Yet tome, it feels over­done, too lit­eral and not ab­stract enough to frame this fan­tasy. Where Dahl’s book had dozens of won­der­fully wob­bly il­lus­tra­tions by Quentin Blake, his car­i­ca­tured, car­toon­ish flair has been imitated, dig­i­tally erased and ex­ces­sively Bo­toxed. When you spend time think­ing about how lovely the im­ages are rather than fol­low­ing the story, the film is miss­ing some­thing.

The screen­play by the late Melissa Mathi­son ( who wrote “The Black Stal­lion” and “E.T.”) min­i­mizes the book’s mo­ments of Broth­ers Grimm dark­ness, an­other form of Dis­ney nice­ness that I wish they’d avoided. Dahl’s tales are of­ten painfully funny, with a kind of fierce satire, macabre com­edy and ironic de­tach­ment that help lit­tle read­ers grasp the world’s com­pli­cated realities.

There’s a pas­sage in the novel where the BFG ex­plains to So­phie why giants would much rather can­ni­bal­ize Turk­ish folk than Greeks that is a riot of po­lit­i­cally in­cor­rect hi­lar­ity. Re­mov­ing that mo­ment and more re­duces the story’s wry tone. Fans of the orig­i­nal will be happy to learn that sev­eral scenes of “whiz pop­ping,” where char­ac­ters ex­pel rocket-fuel lev­els of gas, made the fi­nal cut. In Dis­ney­land, noth­ing be­yond gen­teel naugh­ti­ness is al­lowed.

It all adds up to fine fam­ily fare, and surely fun-packed ex­cite­ment for kids. But it left me feel­ing that Spiel­berg at this point in his life and ca­reer is bet­ter at thought­ful, his­tory-based adult ma­te­rial.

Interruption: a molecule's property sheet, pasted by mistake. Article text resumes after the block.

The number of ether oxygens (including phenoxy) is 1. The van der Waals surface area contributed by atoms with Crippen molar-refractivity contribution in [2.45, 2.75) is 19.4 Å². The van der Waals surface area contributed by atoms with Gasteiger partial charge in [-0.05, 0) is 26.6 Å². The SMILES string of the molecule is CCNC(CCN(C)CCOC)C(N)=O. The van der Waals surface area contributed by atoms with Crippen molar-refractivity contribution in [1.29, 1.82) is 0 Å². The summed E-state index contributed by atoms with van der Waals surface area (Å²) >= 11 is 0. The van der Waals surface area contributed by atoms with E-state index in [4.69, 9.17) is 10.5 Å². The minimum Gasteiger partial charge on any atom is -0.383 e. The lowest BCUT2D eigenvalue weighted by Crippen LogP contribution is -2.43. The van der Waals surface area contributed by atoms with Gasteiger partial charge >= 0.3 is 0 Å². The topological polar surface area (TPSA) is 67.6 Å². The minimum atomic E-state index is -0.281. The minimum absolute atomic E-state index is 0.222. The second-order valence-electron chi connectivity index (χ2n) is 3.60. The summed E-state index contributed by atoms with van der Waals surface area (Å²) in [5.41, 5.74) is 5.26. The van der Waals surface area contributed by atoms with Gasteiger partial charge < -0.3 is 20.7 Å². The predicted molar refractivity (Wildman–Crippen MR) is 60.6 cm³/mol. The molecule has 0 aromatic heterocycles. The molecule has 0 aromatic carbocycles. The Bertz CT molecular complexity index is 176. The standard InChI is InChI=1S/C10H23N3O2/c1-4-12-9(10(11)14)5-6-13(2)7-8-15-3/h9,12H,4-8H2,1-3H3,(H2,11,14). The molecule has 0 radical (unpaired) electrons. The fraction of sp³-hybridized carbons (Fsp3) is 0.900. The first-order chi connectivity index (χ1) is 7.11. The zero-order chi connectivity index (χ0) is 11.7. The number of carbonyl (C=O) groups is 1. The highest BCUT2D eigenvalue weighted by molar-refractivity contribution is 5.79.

See­ing him pro­duce such a tri­fle is sim­i­lar to watch­ing a larger-than-life con­duc­tor like Leonard Bern­stein wave his ba­ton through “Twin­kle, Twin­kle Lit­tle Star.” He does it with pre­ci­sion, not pas­sion.

“The BFG” isn’t Spiel­berg’s high­est com­mon de­nom­i­na­tor. It isn’t even Dahl’s. His spiky world­view is much bet­ter served in de­li­ciously wicked ver­sions like Mel Stu­art’s “Willy Wonka and the Choco­late Fac­tory,” Ni­co­las Roeg’s “The Witches” and Wes An­der­son’s “Fan­tas­tic Mr. Fox.” “The BFG” could have been a whiz-bang, but it’s mostly whizpop­ping.

“The BFG,” a Dis­ney re­lease, is rated PG for ac­tion/ peril, some scary mo­ments and brief rude hu­mor. Run­ning time: 117 min­utes. ½


Ruby Barn­hill and Mark Ry­lance star in “The BFG,” di­rected by Steven Spiel­berg.